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Compare and contrast the way in which Pat Barker and R.C. Sheriff present the relationships between men of different class in "Regeneration" and "Journey's End" respectively.

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Compare and contrast the way in which Pat Barker and R.C. Sheriff present the relationships between men of different class in "Regeneration" and "Journey's End" respectively. Regeneration and Journey's End provide us with two contrasting views on the same subject; namely World War One. In Regeneration we have the stereotypical conception of early 20th century war - a heroic young officer leading his men to glory with no regard for himself. In contrast to this, Journey's End is a less traditional World War One text, with many characters and scenes included for nothing more than comic relief. It is fair to say that Regeneration deals with the war in a head on manner rather than dodging the subject of it, whereas in Journey's End, the matter of the war is somewhat disguised - fleeting references to combat amid the humour of Stanhope in his drunken stupor, and the farcical nature of Mason's nature in the trench. There are many complex and developing interrelationships in both Regeneration and Journey's End. ...read more.


Sassoon's heroism demands the respect he is given, and maybe this is what made Owen feel intimidated. As the novel progresses, we see Sassoon and Owen forming a predictable friendship: playing golf, producing poetry etc. This is one of the many relationships that develop between men of different class in the texts. Staying with Regeneration, we also have the relationship between Rivers and Prior. In Dr. William Rivers we see a very "down-to-earth" character with whom the audience can relate. Pat Barker states that she wanted to write a war novel that revolves around a central character that didn't fight in the war. Rivers portrays this central character brilliantly, as Rivers is a very well respected psychiatrist with whom the other characters can identify. In Billy Prior, we see a neurasthenic second-lieutenant, who suffers from nightmares and mutism. "His nightmares were so bad that his room-mate was getting no sleep." "If you speak to him, he just stares right through you." Friendship is perhaps too strong a word to use to describe the relationship between Rivers and Prior, but there is definitely an element of respect woven into their relationship at Craiglockhart. ...read more.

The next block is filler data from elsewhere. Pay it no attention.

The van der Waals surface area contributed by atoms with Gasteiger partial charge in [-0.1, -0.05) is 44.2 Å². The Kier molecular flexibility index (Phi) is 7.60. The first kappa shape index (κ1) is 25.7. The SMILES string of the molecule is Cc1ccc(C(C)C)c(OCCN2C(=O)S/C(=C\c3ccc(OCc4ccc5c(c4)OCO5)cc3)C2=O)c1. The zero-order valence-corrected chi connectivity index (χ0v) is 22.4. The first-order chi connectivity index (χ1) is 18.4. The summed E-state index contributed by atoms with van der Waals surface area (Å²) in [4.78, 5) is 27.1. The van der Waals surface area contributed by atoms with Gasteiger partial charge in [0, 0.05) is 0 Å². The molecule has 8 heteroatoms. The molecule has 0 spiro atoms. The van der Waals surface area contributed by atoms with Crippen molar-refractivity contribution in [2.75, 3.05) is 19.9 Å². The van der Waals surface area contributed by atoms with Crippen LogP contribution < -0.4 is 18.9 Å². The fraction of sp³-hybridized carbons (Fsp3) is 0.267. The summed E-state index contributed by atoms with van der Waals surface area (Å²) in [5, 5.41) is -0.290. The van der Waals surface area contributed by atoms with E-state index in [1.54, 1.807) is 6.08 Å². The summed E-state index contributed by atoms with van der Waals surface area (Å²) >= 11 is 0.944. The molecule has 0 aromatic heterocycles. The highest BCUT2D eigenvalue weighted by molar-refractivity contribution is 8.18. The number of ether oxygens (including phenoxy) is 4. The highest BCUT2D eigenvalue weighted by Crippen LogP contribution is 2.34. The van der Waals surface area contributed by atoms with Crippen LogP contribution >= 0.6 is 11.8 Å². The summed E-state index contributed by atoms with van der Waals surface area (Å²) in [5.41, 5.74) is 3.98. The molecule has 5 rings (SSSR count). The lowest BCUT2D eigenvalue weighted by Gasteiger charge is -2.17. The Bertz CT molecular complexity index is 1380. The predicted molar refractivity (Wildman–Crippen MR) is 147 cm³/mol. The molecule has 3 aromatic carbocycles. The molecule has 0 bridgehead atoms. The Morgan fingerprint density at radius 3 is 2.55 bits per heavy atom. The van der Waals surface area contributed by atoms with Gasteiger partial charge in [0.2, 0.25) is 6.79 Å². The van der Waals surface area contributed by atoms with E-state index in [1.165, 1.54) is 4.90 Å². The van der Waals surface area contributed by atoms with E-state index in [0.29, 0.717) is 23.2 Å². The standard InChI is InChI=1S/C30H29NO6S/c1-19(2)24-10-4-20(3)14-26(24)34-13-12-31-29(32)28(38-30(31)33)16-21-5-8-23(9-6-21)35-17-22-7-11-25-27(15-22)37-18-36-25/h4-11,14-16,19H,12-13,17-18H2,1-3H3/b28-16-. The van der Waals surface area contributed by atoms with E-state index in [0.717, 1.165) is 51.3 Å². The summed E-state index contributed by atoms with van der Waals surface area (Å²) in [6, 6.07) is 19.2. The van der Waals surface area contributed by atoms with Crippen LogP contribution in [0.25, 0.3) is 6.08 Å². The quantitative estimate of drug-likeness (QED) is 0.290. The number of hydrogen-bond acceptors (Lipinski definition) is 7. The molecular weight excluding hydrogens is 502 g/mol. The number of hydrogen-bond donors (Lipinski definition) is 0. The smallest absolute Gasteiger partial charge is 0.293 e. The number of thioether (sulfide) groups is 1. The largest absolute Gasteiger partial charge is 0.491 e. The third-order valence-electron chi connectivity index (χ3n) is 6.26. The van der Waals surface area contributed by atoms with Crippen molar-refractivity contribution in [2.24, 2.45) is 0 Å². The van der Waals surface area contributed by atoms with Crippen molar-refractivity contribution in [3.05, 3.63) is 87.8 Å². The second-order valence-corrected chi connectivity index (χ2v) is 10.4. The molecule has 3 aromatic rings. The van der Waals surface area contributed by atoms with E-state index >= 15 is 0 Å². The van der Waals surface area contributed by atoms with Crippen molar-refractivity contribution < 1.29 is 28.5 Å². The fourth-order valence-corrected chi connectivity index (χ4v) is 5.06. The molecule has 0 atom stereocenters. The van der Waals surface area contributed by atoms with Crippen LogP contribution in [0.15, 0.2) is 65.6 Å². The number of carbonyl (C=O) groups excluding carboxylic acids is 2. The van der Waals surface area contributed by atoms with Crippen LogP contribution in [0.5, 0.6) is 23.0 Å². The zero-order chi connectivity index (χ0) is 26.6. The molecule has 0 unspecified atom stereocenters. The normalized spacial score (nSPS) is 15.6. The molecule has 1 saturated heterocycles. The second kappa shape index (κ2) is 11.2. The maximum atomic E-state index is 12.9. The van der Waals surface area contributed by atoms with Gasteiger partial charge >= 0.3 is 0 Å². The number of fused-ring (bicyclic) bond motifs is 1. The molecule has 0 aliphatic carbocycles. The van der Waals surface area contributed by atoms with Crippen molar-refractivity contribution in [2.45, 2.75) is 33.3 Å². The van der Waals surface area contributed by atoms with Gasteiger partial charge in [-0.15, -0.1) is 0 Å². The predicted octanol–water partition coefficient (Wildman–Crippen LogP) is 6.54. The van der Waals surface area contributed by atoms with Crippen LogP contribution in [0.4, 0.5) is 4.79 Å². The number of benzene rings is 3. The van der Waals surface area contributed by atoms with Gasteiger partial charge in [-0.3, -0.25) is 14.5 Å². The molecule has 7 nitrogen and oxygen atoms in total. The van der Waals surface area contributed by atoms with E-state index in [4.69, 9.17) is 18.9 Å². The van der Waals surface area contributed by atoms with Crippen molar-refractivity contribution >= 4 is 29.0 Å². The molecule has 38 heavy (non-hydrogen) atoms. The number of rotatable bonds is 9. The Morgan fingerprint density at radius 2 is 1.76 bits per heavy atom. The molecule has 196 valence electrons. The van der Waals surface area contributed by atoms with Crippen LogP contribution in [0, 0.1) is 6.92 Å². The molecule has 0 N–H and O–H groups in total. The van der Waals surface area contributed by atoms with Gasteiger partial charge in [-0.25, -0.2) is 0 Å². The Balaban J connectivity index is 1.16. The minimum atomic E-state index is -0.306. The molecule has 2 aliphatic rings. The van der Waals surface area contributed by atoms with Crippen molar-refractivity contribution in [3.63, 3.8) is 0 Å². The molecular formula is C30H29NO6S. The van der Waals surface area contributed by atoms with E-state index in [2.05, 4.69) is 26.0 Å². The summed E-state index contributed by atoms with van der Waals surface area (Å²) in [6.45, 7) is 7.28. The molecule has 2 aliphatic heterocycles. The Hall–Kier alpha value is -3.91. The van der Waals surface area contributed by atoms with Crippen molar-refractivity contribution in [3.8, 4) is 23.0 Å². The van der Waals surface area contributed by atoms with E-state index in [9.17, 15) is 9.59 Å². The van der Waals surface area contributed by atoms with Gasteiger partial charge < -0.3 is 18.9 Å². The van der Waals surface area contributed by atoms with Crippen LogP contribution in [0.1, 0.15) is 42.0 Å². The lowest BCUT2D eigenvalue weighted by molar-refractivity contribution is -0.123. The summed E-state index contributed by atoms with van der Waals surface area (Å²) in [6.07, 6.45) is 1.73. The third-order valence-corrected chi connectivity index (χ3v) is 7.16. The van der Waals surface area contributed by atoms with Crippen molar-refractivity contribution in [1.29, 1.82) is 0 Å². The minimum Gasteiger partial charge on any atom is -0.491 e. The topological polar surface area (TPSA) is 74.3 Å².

This is the first time that we feel sympathy for Stanhope, and is the first time we are let into his mental state. Perhaps the most touching moment of friendship comes when Hibbert goes to find comfort from Stanhope for his neuralgia, and receives nothing but contempt. Under threat of being shot by Stanhope, Hibbert stands his ground and pleads with him. This shows that Hibbert knows more about Stanhope that he lets on, as no rational man would stand motionless with a gun pointed to his head. Stanhope finds that he cannot shoot Hibbert, and we see Stanhope finally pushed over the edge. This is the finest scene of comradeship in the play, and alludes to the attitudes felt by those at home, that all the troops were sticking together - an attitude not often displayed in Journey's End, as it takes a totally different attitude on the war, overlooking the bare truth about the events that would come before the end of the war. Stanhope in his sober state can be compared to Rivers. Stanhope is portrayed as a caring, fatherly figure whilst sober. This links into the way that Rivers is viewed by his patients at Craiglockhart. ...read more.

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